There is perhaps no better evidence of the Ferguson Effect than Chicago.  The city saw a 20% increase in homicide rates from 2014 to 2015.  As fivethirtyeight.com notes, “the severe spike in gun violence Chicago is experiencing can be dated to the release of the video in the Laquan McDonald case”

The trend can be seen across America, murder rates rose in 59 of the 60 biggest U.S. cities from 2014-2015.

Of course the entire 16% rise in homicide rates can not be accredited to the BLM movement.  And the campaign has undoubtedly furthered the conversation about racial injustice in American and across the world.  But after three years, one would hope for more concrete change.

Worthy Aspirations

Black Americans surely have reasons to be disgruntled.  To be born black in America is to face a steep uphill battle on the path to success.

For starters, the majority of Black Americans start their young lives in schools that are under-resourced, and often times failing.  As President Obama adds this creates “pipeline from underfunded schools to overcrowded jails.”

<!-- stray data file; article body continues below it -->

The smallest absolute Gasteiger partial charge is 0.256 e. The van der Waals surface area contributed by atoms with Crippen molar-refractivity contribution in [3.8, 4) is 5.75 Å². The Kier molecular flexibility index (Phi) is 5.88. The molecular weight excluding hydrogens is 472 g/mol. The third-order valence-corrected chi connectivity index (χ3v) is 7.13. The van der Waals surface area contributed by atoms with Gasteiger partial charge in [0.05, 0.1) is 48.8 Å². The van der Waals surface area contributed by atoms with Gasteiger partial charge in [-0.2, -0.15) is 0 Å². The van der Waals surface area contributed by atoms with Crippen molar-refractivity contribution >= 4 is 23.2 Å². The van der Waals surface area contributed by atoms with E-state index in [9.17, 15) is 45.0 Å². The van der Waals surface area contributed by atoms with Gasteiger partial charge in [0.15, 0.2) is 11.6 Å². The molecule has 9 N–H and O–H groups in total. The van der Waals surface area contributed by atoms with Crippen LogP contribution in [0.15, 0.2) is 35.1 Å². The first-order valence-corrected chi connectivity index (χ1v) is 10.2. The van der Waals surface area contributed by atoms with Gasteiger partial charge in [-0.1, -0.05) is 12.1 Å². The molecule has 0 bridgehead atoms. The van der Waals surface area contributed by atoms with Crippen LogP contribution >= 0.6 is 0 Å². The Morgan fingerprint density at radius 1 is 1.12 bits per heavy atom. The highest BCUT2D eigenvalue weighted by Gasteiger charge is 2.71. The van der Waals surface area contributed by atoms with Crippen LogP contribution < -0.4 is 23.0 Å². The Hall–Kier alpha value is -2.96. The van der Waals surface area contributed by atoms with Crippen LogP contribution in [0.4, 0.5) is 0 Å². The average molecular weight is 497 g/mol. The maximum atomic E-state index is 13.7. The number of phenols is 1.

The data backs up the Presidents claim.  Nearly 1 and 3 black, male high school dropouts aged 25-29 were imprisoned or institutionalized.  Overall, black males are 6 times more likely to be imprisoned than their white counterparts.

The difficulties don’t stop there.  Black Americans then face further obstacles when attempting to obtain a job.  Studies have shown that simply having a black sounding name can make an applicant half as likely to receive a call back for an interview.

The results of these strains are evident in the economy.  Black Americans are twice as likely to be unemployed as White Americans and those who do land jobs earn 25% less.  This inconsistency leads can lead to health problems and thus even much lower life expediencies for blacks in America.

However, these struggles has not been the focal point of the Black Lives Matter movement, instead BLM has focused on their relationship with police.